The boy who cried "flop!"

March, 23, 2012
3/23/12
12:50
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Mason By Beckley Mason
ESPN.com
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HoopIdea is on the warpath to end flopping. After reading Henry Abbott's proposal on the topic, Kevin Pelton tweeted "I call my solution to ending flopping 'The boy who cried flop.'" Here's how the Basketball Prospectus guru would discourage flopping.

Flopping is a crime. I don't mean that literally, of course; nobody wants to see a starting point guard led off the court in handcuffs for trying to take a charge. Within a basketball context, however, exaggerating contact is a way of unfairly subverting the game's rules for personal (and team) gain. So I think it's useful to consider crime theory when we talk about flopping.

Criminologist Larry J. Siegel argues that before going through with a crime, an individual subconsciously evaluates "the risk of apprehension, the seriousness of the expected punishment, the value of the criminal enterprise, and his or her immediate need for criminal gain."

When it comes to crime, most of our discussion is about the merits of making the expected punishment more severe, which is known as deterrence theory. For instance, consider Shane Battier's proposal.

Here's the thing that separates basketball from law enforcement: We have the ability to change the benefits of flopping and not just the consequences of it. Nobody flops because it's fun, or cool. They do it because it works.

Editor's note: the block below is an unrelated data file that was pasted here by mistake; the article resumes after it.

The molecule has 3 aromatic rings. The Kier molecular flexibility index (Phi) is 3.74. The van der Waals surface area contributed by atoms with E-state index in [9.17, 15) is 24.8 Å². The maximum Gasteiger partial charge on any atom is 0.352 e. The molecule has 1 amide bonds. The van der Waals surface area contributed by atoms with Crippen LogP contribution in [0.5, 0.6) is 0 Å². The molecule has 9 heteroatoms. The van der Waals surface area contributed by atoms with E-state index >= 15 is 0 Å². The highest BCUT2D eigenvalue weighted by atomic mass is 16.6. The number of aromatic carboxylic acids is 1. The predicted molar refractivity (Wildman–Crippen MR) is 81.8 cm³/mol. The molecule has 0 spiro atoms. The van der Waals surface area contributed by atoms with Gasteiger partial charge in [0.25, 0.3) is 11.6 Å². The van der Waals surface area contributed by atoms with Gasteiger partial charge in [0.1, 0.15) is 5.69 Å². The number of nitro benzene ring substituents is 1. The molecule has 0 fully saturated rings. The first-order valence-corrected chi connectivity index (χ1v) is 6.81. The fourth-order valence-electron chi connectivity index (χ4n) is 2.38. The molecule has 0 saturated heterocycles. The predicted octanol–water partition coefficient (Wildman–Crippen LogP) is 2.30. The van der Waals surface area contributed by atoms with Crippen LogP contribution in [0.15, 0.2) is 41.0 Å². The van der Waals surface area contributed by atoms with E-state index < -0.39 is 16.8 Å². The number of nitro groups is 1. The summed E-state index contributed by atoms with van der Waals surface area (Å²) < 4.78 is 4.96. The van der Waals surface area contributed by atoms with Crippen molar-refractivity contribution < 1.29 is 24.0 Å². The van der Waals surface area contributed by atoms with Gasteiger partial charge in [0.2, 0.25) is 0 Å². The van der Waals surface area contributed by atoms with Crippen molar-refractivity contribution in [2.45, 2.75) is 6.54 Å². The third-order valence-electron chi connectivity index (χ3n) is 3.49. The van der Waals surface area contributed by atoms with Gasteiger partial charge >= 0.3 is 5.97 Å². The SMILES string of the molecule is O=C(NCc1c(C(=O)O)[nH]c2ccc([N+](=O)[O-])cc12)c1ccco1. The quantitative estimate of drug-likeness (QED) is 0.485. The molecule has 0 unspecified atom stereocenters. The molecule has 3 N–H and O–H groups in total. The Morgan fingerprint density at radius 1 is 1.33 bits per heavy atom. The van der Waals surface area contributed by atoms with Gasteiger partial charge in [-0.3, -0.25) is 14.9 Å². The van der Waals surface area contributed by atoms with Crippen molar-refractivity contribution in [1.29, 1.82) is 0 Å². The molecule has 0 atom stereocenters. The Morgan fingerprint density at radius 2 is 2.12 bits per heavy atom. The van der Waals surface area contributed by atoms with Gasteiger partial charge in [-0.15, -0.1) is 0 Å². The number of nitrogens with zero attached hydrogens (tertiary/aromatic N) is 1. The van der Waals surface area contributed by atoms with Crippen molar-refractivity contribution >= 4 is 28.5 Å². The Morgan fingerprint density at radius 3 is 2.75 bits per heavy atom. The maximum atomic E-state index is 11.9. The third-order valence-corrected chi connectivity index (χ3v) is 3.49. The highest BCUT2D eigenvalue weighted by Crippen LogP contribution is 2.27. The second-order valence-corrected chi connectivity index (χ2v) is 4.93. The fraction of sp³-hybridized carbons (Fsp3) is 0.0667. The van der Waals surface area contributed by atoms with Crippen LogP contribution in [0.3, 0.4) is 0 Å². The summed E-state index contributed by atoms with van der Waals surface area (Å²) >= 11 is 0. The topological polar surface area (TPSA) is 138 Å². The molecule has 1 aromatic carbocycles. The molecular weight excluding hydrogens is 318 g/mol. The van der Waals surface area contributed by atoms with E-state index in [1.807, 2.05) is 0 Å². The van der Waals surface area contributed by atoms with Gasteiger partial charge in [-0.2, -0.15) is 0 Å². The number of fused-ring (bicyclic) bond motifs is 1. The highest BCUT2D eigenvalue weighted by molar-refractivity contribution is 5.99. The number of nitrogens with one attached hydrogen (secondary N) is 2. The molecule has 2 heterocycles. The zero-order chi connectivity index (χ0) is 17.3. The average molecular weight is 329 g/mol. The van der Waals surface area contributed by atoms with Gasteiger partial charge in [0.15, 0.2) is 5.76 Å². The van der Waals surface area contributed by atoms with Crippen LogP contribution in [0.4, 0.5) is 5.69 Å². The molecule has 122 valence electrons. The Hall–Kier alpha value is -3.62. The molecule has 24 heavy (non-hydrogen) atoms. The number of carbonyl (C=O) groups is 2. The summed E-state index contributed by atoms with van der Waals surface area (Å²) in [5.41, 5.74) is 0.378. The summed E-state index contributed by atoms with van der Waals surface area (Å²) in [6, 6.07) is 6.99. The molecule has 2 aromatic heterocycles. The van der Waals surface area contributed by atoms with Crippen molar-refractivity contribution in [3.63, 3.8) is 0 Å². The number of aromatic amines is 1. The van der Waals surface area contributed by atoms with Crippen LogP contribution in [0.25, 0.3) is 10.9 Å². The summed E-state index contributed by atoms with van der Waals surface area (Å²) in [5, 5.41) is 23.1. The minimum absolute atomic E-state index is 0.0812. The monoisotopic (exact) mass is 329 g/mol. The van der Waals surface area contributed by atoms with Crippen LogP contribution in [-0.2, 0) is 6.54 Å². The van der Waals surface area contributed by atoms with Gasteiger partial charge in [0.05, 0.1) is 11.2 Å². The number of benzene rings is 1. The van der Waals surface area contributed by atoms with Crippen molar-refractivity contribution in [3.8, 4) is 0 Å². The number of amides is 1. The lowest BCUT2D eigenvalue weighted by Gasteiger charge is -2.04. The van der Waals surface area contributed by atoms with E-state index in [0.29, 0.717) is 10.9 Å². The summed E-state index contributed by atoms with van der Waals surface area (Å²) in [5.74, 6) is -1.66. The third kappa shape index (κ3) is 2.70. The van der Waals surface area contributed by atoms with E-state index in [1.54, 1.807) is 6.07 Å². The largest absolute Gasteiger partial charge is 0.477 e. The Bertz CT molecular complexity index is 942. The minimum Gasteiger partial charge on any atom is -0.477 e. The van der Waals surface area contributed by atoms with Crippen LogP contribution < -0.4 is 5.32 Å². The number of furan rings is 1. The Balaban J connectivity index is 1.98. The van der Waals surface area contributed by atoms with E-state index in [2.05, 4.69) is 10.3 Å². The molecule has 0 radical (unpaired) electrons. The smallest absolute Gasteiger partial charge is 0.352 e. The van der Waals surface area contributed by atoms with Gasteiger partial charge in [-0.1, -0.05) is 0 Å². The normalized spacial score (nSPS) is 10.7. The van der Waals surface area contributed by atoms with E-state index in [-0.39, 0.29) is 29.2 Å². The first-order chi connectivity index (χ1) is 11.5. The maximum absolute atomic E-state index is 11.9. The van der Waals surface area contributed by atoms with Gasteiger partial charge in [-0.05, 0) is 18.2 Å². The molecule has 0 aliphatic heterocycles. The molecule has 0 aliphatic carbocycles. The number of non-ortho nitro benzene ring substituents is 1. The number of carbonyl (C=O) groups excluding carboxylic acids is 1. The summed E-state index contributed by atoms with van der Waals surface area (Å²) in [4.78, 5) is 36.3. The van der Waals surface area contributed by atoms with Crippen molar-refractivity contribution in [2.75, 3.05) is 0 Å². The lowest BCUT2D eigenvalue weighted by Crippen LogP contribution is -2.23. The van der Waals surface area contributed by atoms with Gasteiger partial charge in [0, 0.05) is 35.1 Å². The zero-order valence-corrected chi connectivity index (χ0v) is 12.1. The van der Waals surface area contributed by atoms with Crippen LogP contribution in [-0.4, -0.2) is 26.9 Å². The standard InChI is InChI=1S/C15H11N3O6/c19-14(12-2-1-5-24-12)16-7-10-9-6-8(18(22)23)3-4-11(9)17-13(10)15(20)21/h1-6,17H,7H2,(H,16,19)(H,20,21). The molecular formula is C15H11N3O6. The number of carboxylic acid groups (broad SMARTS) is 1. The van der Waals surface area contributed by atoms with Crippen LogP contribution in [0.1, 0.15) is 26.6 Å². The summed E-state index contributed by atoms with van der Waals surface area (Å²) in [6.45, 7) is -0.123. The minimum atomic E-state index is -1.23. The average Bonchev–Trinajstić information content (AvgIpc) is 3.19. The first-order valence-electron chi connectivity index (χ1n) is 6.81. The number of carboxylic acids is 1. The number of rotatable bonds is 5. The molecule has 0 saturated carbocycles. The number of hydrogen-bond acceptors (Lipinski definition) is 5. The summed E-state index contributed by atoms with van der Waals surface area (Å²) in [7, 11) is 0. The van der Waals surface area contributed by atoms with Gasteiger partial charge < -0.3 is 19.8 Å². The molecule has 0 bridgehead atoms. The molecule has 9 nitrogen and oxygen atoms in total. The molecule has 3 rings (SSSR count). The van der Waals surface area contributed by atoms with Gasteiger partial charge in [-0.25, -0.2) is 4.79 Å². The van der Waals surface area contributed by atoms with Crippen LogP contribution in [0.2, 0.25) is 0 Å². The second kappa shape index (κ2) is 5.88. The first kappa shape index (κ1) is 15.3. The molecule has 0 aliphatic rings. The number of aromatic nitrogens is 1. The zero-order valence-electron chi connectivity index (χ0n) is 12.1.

So what if it didn't?

In the heat of the moment, it's difficult to distinguish legitimate contact from award-winning acting, which is why the flop exists in the first place. But as Henry Abbott described, the challenge is to use the best tools available to really identify who is flopping. Over time, we can pick out the floppers, which TrueHoop did earlier this week.

Surely, referees and the league must have this same knowledge. Let's put it to use and hold notorious floppers to a higher standard. The league office sends memos to referees to watch for certain things all the time. Why couldn't one of them be something like a top 10 list of the league's biggest floppers, to be shared with the teams themselves? These players could still draw charges, but close calls might go against them because of their very reputation.

As distasteful as this might sound to anyone who thinks referees should be blind, the whole reason we're having this conversation is because flops are incorrect calls. Accounting for reputation would improve the quality of our refereeing in the short term. Over time, I think it could reduce the incentive to flop without changing the rules whatsoever. Hold notorious floppers to a higher standard and let them know that their reputation cost them on a play that could have gone either way. In the short term, this should make for more accurate calls. Over time, I think it could reduce the incentive to flop without changing the rules whatsoever.
Beckley Mason is an NBA contributor for ESPN.com.

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